Working with many great businesses across the region, Gateshead College recognises the importance of building strong workforces that give companies the best chance of being successful. The college’s business development director, Ivan Jepson, reveals five things he’s learned from these companies when it comes to investing in and developing talent…

Be innovative and open-minded

Companies like Adient, an automotive seating supplier, are willing to try something different when recruiting new talent into their workforce. They’ve really embraced the idea of offering extended work placements for students as part of the pilot for the new T level qualifications – and it’s a move that’s allowed them to bring more IT skills into the business in the short term and potentially find new recruits for the future.

Challenge the status quo. If there is a skills gap in your business or sector, find a training partner who is prepared to roll their sleeves up and get stuck in working with you to come up with a new way of doing things. We developed and launched the PlanBEE programme in just five months in 2016, working with Ryder to bring together companies from various disciplines to attract more talent into the built environment sector. Students get the chance to work across several companies, learning about different aspects of the industry so they get a broader understanding – a radical shift from a traditional training model.

Be prepared to invest

With PlanBEE, everyone came together to achieve a shared goal, investing their time, knowledge, expertise and money. And that’s the approach companies involved in the Ford Engineering Academy take. This fantastic training programme pioneered with Ford Aerospace, is really helping engineering and manufacturing industries build strong, sustainable workforces. We’re working with these companies, and they’re working with each other, to tackle skills shortages and get young people fit for a career. Together, we’re giving them the skills, attitudes and knowledge they need to start an apprenticeship and progress through the ranks.

Be ready to influence and inspire

You can get your brand known and influence and inspire young people to work in your business by engaging with schools and colleges. Employers work with us to challenge and shape our curriculum, to provide industry placements, live briefs and competitions and to share their experiences. Just recently, Contact magazine’s photographer, Christopher Owens, gave a masterclass to our photography students setting a live brief with the winner chosen to accompany him on a photoshoot. The games tech companies we work with – Zerolight, Enigma Interactive, Atomhawk and others – also provide great experiences for our students, helping them design new apps and videos, or explore the potential of exciting new technologies.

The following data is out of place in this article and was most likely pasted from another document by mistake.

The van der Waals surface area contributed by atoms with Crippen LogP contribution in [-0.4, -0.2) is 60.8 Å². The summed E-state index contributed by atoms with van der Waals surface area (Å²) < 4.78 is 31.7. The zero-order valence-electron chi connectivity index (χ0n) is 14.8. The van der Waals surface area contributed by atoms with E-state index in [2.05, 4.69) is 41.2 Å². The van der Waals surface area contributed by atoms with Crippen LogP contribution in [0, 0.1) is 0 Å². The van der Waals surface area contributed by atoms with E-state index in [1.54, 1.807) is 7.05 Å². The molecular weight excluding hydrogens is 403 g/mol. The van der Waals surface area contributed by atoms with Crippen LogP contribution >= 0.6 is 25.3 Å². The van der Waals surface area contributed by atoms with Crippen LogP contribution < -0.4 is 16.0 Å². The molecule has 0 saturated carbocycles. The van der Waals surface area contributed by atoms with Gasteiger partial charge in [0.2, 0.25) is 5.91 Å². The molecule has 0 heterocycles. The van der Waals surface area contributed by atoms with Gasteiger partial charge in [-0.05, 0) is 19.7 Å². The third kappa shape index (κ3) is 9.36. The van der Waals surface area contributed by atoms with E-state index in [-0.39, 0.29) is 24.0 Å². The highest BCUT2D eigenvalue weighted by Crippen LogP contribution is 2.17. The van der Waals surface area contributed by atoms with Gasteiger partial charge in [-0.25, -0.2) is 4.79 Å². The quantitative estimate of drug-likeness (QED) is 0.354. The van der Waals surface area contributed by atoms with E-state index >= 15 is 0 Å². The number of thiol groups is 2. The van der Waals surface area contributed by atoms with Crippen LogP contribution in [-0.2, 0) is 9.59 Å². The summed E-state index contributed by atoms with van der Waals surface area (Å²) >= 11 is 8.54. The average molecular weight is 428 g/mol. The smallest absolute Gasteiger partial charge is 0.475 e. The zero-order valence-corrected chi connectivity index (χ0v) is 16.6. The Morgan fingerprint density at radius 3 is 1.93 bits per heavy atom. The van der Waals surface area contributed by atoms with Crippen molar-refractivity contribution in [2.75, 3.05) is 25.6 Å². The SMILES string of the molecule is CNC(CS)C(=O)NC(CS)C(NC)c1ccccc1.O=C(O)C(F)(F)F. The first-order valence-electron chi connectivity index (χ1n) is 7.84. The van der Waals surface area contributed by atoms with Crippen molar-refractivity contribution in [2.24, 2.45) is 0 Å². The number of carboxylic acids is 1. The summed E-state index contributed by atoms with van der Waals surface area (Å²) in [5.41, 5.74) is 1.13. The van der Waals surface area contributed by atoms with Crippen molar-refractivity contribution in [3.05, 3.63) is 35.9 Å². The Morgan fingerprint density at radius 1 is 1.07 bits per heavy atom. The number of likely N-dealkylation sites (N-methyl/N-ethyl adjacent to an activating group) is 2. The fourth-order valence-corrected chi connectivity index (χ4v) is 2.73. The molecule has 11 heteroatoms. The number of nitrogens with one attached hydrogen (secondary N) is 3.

Plan ahead

We help businesses to look ahead, to anticipate what skills they’ll need a few years down the line. At Essity, a toilet tissue maker in Prudhoe, a significant number of the workforce were due to retire at roughly the same time, many of them managers. We helped the company build on their existing apprenticeship to bring higher-level skills into the business, as well as younger people who could hit the ground running. And the result? Essity has protected its business through good succession planning, heading off a potentially damaging skills crisis.

Have a shared purpose and value

Work with a training partner who shares your ethos and values. Someone who is prepared to listen and shape something around you specifically. Every business has different situations to deal with, different challenges to overcome and any training programme has to be fit-for-purpose and not just something that’s been lifted off the shelf. If companies find a reliable training partner who shares this view, and who can anticipate and react quickly to sudden changes in circumstance, it will make their lives so much easier.

To find out more about Gateshead College and the courses on offer, visit: www.gateshead.ac.uk/employer.

Gateshead College
www.gateshead.ac.uk
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